Four years of college can cost anywhere from $80,000 to $200,000 for one child. Most families are having at least two children so the expenses may double. The average cost of college continues to grow at 7 to 8%, so the numbers are big and always seems to be getting bigger.
There are some creative ways to mitigate student debt, which is at an alarming 1.2 trillion dollars in the U.S. Some high schools have partnered with junior colleges to support associate degrees at no cost to mom and dad. So in affect they are graduating from high school and receiving an associate’s degree at the same time at no additional expense. That’s two years of savings on tuition, room and board! Some students enter the military ROTC programs in college or enlist immediately out of college into the service. The government has programs for both scenarios that can greatly reduce college costs.
Some students stay home for their first two years and go to their local community college while working a part time job, resulting in a low cost option for those two years. If your child chooses this option he must be sure the community college credits are accepted at the transfer school he attends for the last two years of his degree. Others stay at home and work a few years while deciding on their major and save their earnings for attending school in their mid twenties when they’ve matured and earned work experience. It’s surprising what a bit of real life employment can do to change the mindset of an inexperienced young adult.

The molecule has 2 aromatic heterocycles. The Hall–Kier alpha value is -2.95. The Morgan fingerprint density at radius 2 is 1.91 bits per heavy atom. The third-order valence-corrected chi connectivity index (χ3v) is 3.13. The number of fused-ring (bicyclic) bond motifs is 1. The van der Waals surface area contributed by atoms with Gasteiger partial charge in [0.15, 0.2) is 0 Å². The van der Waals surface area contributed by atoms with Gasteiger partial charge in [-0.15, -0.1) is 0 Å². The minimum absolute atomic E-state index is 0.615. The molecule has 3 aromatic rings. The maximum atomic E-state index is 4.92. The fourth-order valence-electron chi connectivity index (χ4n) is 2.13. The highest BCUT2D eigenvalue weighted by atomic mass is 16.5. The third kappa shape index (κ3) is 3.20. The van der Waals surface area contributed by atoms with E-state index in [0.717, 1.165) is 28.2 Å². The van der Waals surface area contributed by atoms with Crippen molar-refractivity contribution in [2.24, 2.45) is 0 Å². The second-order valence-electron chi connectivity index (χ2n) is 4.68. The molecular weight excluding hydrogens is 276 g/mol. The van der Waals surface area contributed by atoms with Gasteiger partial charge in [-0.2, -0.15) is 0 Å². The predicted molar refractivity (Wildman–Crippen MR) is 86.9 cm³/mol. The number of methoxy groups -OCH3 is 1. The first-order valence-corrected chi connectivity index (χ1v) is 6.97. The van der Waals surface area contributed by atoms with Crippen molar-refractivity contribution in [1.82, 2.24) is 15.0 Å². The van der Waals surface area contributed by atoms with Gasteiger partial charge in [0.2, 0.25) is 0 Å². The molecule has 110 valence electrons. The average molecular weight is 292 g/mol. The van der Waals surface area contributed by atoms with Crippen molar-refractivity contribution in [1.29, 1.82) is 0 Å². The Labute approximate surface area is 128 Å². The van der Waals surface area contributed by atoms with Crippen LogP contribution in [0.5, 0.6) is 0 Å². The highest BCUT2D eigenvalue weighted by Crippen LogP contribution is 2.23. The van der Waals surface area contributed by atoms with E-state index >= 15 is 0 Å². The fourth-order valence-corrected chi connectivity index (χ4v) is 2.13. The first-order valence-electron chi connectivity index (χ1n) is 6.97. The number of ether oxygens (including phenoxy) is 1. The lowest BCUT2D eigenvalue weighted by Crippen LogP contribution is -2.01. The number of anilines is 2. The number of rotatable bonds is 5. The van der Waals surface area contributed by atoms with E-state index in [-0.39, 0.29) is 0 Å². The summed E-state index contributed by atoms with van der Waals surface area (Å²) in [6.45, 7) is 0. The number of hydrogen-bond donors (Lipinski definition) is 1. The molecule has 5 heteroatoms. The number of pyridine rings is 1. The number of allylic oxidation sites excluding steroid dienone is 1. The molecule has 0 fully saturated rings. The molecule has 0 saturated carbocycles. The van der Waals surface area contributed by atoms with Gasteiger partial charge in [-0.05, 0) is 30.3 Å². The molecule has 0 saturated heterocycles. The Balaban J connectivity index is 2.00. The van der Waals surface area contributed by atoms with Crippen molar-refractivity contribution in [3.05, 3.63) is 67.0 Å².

These are just a few of the ways to manage the cost of an education. But if those scenarios don’t fit your pans or lifestyle, you’re going to have to learn the art of financial aid in order to acquire scholarships, grants, endowments and/or secure loans. It’s your life. It’s your time. It’s your money.
John McDonough has contributed to this press release. Segments in part or whole are from his publications.